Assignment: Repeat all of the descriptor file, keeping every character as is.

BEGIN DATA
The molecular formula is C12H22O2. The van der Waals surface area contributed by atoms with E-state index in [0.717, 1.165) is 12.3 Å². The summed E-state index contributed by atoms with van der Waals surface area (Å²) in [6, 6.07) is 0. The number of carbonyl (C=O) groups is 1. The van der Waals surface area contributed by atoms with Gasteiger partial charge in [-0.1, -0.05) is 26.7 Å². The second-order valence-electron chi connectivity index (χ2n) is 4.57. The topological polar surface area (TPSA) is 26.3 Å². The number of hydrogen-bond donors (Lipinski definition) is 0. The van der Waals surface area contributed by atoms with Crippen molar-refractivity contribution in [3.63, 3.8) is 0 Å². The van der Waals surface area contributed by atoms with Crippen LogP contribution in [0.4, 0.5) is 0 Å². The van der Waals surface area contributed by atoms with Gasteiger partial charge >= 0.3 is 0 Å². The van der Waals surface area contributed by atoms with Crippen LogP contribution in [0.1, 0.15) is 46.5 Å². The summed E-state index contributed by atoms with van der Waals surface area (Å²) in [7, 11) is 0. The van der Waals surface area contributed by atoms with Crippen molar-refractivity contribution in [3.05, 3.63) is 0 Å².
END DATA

The molecular formula is C12H22O2. The van der Waals surface area contributed by atoms with E-state index in [0.717, 1.165) is 12.3 Å². The summed E-state index contributed by atoms with van der Waals surface area (Å²) in [6, 6.07) is 0. The number of carbonyl (C=O) groups is 1. The van der Waals surface area contributed by atoms with Gasteiger partial charge in [-0.1, -0.05) is 26.7 Å². The second-order valence-electron chi connectivity index (χ2n) is 4.57. The topological polar surface area (TPSA) is 26.3 Å². The number of hydrogen-bond donors (Lipinski definition) is 0. The van der Waals surface area contributed by atoms with Crippen molar-refractivity contribution in [3.63, 3.8) is 0 Å². The van der Waals surface area contributed by atoms with Crippen LogP contribution in [0.4, 0.5) is 0 Å². The van der Waals surface area contributed by atoms with Gasteiger partial charge >= 0.3 is 0 Å². The van der Waals surface area contributed by atoms with Crippen LogP contribution in [0.1, 0.15) is 46.5 Å². The summed E-state index contributed by atoms with van der Waals surface area (Å²) in [7, 11) is 0. The van der Waals surface area contributed by atoms with Crippen molar-refractivity contribution in [3.05, 3.63) is 0 Å².